The consultation is usually much too short and much too often I leave the practice with a hollow feeling as I head to the chemist to get more prescription drugs.

It’s talking and interacting with someone that I need and some novel, new interventions which do not involve prescription drugs. Talking and interaction is in short supply, however, and I cannot get an appointment with a counsellor.

One GP I asked to refer me to secondary health care wrote about me: “Consultations with this man are complex at the best of times and that is an understatement. He often presents with documentation relating to the internet and detailed letters detailing his symptoms. If in these letters you do not feel there is anything you can help him with I would be most grateful if you could advise him accordingly.”

Now I probably would have preferred dealing with a computer to dealing with him.




December 1, 2017

A REQUEST to view photographs and other information on the Abergele martyrs, who died in an explosion of  a bomb meant to derail the train bringing the royal family to the 1969 investiture of Prince Charles at Caernarfon Castle, has been refused by the National Archives.

The news comes in the week when Welsh nationalist and republican Bobi Jones, who taught the Prince of Wales to speak Welsh while at Aberystwyth University before the investiture, died aged 88.

He wrote a poem dedicated to Welsh freedom fighters Alwyn Jones, who died aged 22, and George Taylor, 37, who have since been called the Abergele martyrs as there is some dispute over their involvement and their true intention in planting the bomb.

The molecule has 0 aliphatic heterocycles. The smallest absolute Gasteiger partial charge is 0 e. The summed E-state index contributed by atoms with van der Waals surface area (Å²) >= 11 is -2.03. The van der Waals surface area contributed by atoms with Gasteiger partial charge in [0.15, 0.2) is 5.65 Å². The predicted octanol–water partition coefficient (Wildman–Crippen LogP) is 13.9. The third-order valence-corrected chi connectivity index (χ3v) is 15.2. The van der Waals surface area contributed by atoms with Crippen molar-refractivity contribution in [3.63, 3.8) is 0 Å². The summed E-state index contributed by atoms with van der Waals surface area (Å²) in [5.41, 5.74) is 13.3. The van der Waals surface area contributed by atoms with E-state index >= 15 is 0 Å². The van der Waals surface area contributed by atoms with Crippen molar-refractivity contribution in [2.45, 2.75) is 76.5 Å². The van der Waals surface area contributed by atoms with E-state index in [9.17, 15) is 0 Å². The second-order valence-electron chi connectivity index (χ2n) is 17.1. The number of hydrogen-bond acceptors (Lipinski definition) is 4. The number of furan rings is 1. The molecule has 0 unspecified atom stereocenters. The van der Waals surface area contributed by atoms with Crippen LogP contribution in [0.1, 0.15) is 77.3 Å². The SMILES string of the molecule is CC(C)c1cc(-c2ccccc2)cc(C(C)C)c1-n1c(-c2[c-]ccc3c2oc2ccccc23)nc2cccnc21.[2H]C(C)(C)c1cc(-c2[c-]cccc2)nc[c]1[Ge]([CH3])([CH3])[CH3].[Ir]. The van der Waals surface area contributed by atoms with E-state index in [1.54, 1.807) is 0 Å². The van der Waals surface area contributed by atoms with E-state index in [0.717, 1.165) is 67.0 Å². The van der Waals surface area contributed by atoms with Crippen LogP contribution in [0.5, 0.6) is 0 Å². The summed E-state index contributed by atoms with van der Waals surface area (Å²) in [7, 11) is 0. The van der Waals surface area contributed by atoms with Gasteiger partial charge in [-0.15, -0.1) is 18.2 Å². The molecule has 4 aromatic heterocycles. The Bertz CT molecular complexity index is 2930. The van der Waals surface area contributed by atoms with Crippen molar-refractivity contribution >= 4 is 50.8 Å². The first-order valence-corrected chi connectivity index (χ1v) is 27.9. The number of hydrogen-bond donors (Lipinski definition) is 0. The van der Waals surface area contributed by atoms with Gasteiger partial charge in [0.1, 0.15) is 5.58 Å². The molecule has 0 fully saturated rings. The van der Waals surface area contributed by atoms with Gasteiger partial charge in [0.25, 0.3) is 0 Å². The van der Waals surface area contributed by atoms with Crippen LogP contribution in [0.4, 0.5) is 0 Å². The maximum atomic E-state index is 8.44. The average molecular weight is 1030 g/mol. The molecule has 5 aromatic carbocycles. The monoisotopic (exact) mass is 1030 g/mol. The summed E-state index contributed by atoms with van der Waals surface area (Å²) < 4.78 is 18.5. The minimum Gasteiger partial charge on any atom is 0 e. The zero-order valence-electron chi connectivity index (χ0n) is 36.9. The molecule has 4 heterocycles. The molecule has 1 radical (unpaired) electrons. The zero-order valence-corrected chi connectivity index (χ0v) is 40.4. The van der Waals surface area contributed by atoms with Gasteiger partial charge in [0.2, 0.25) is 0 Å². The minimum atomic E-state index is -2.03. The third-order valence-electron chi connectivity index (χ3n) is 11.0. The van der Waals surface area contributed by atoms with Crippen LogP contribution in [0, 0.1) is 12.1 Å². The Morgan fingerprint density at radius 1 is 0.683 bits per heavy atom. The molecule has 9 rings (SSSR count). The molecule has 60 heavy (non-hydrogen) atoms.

At the time, the suggestion was that they were trying to destroy the railway line which would take Charles, then aged 21, and other members of the royal family from Buckingham Palace to Caernarfon, though this has been denied.

Regular readers will know that I made the request in July and the public interest test has now concluded that the information cannot be viewed by the public as section 38 of the Freedom of Information Act 2000 exempts information that, if it was released, would endanger the physical or mental health or safety of any individual.





November 30, 2017

IN AN idle moment between a morning spent shooting pheasants on my estate and an afternoon assisting other worthy local dignitaries and titled folk to ease the wants and needs of paupers at the local workhouse, my butler rushed up to me to tell me the news that Prince Henry of Wales, no less, is to soon be betrothed to a divorced older black American actress.

“Has he lost all sense of propriety and decorum?” I exclaimed thunderously while being dressed by my man before adding “Are there no standards left in polite society?”

I assumed that they had fled on a night boat to France to escape the shame and scandal but no, my butler informed me that they are to marry at St George’s Church, Windsor, with the full blessing of Her Majesty herself and an apparent army of gushing admirers and supporters in a joyous meeting of old and new families, old and new attitudes and old and new cultures.